Securing Xen in a Distributed Environment


Xen is one of the newest virtualization platforms available that can securely run multiple virtual guest servers, each running its own operating system, on a single physical system with close to native performance.  It is available on many Linux platforms as an open source application and directly from XenSource Inc. 

With the advent of multiple core processors and Xen, it is possible to virtualize an entire data center and fit 50 or more independent servers into one Xen server.  There are a number of third-party tools or known as management consoles have been developed to facilitate the common tasks of administering a Xen host, such as configuring, starting, monitoring and stopping of Xen guests. Examples include Enomalism, Xen Tools, Google’s Ganeti, MLN, HyperVM, FluidVM, ConVirt (formerly XenMan) and Red Hat’s Virtual Machine Manager, virt-manager.  Unfortunately, all of them fall short in one area or another in a distributed, secure and automated environment.

I will not get into how each of these management programs work but with few exceptions, they require complex installations into the Domain-0 or privileged domain and require incoming connections to it, or require a local desktop tool.  While this is convenient, it is not completely secure and can potentially lead to vulnerabilities.  If Domain-0 is ever compromised, all other guest domains running in it are vulnerable as well.  As a basic for security, the following should be required:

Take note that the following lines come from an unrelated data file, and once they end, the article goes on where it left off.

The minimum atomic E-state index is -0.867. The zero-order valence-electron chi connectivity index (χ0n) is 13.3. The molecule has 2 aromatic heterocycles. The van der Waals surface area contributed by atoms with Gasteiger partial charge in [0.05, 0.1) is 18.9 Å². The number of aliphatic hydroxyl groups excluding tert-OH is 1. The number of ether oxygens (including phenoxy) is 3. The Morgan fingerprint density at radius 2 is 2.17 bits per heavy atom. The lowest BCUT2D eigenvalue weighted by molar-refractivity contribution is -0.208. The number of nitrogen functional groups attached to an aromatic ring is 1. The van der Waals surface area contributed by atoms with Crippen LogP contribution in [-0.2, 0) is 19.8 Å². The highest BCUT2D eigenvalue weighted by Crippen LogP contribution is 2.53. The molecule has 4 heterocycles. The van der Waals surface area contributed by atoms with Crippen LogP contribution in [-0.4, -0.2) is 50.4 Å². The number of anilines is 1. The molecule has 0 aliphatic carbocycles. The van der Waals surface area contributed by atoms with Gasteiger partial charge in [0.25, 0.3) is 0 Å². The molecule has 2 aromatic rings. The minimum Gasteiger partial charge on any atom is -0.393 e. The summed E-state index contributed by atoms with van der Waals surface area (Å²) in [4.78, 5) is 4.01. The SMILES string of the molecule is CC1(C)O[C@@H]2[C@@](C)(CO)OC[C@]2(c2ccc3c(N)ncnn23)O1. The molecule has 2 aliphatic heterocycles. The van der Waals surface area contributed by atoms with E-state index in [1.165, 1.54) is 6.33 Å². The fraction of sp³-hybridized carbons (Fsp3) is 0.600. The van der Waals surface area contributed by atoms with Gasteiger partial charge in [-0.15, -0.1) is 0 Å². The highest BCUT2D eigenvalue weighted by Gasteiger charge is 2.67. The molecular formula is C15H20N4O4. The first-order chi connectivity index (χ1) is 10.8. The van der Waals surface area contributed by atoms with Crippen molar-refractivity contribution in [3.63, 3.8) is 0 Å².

1. Run the smallest number of necessary services on Domain-0.

  2. Use a firewall to restrict the traffic Domain-0.

  3. Do not allow users to access Domain-0.

  4. Do not allow any incoming connections to Domain-0.

So, How do you manage a Xen server remotely if you cannot directly access Domain-0 you say?  The answer is almost too simple, Domain-0 will use outgoing connections to a remote server.  This not only allows the server to be more secure, it can potentially reduce memory and load requirements of the management domain.

Currently, we have working scripts that can provision and manage guest domains as well as send statistics to a remote server.  These scripts are only just beginning but are currently working in a production environment.  Each are released using GPL licensing in hopes that others will gain some use and provide feedback so we can make managing xen servers easier and more secure.